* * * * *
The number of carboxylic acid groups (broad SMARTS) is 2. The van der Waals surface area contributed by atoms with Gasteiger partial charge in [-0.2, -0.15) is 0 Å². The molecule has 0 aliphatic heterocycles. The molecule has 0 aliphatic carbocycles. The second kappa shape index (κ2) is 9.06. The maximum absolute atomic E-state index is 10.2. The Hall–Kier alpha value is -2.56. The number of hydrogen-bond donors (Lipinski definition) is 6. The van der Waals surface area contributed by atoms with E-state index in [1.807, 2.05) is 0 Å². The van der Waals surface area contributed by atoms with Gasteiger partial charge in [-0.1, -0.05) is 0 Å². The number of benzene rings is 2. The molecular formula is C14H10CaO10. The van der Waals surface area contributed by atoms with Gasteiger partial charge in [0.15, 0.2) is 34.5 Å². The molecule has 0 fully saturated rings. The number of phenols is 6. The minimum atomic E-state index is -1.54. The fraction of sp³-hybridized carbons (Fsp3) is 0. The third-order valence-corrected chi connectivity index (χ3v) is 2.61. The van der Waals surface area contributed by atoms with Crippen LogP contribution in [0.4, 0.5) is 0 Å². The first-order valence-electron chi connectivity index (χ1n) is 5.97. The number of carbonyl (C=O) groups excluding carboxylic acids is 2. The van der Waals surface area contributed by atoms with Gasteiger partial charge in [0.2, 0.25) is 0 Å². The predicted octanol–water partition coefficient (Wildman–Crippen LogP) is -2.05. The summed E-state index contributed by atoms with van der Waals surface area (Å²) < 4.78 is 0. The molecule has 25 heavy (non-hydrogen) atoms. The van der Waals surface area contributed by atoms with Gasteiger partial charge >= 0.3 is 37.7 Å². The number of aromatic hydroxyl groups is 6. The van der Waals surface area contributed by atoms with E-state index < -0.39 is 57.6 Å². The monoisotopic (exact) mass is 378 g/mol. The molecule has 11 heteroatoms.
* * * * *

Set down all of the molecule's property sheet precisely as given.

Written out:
The number of carboxylic acid groups (broad SMARTS) is 2. The van der Waals surface area contributed by atoms with Gasteiger partial charge in [-0.2, -0.15) is 0 Å². The molecule has 0 aliphatic heterocycles. The molecule has 0 aliphatic carbocycles. The second kappa shape index (κ2) is 9.06. The maximum absolute atomic E-state index is 10.2. The Hall–Kier alpha value is -2.56. The number of hydrogen-bond donors (Lipinski definition) is 6. The van der Waals surface area contributed by atoms with E-state index in [1.807, 2.05) is 0 Å². The van der Waals surface area contributed by atoms with Gasteiger partial charge in [-0.1, -0.05) is 0 Å². The number of benzene rings is 2. The molecular formula is C14H10CaO10. The van der Waals surface area contributed by atoms with Gasteiger partial charge in [0.15, 0.2) is 34.5 Å². The molecule has 0 fully saturated rings. The number of phenols is 6. The minimum atomic E-state index is -1.54. The fraction of sp³-hybridized carbons (Fsp3) is 0. The third-order valence-corrected chi connectivity index (χ3v) is 2.61. The van der Waals surface area contributed by atoms with Crippen LogP contribution in [0.4, 0.5) is 0 Å². The first-order valence-electron chi connectivity index (χ1n) is 5.97. The number of carbonyl (C=O) groups excluding carboxylic acids is 2. The van der Waals surface area contributed by atoms with Gasteiger partial charge in [0.2, 0.25) is 0 Å². The predicted octanol–water partition coefficient (Wildman–Crippen LogP) is -2.05. The summed E-state index contributed by atoms with van der Waals surface area (Å²) < 4.78 is 0. The molecule has 25 heavy (non-hydrogen) atoms. The van der Waals surface area contributed by atoms with Gasteiger partial charge >= 0.3 is 37.7 Å². The number of aromatic hydroxyl groups is 6. The van der Waals surface area contributed by atoms with E-state index < -0.39 is 57.6 Å². The monoisotopic (exact) mass is 378 g/mol. The molecule has 11 heteroatoms.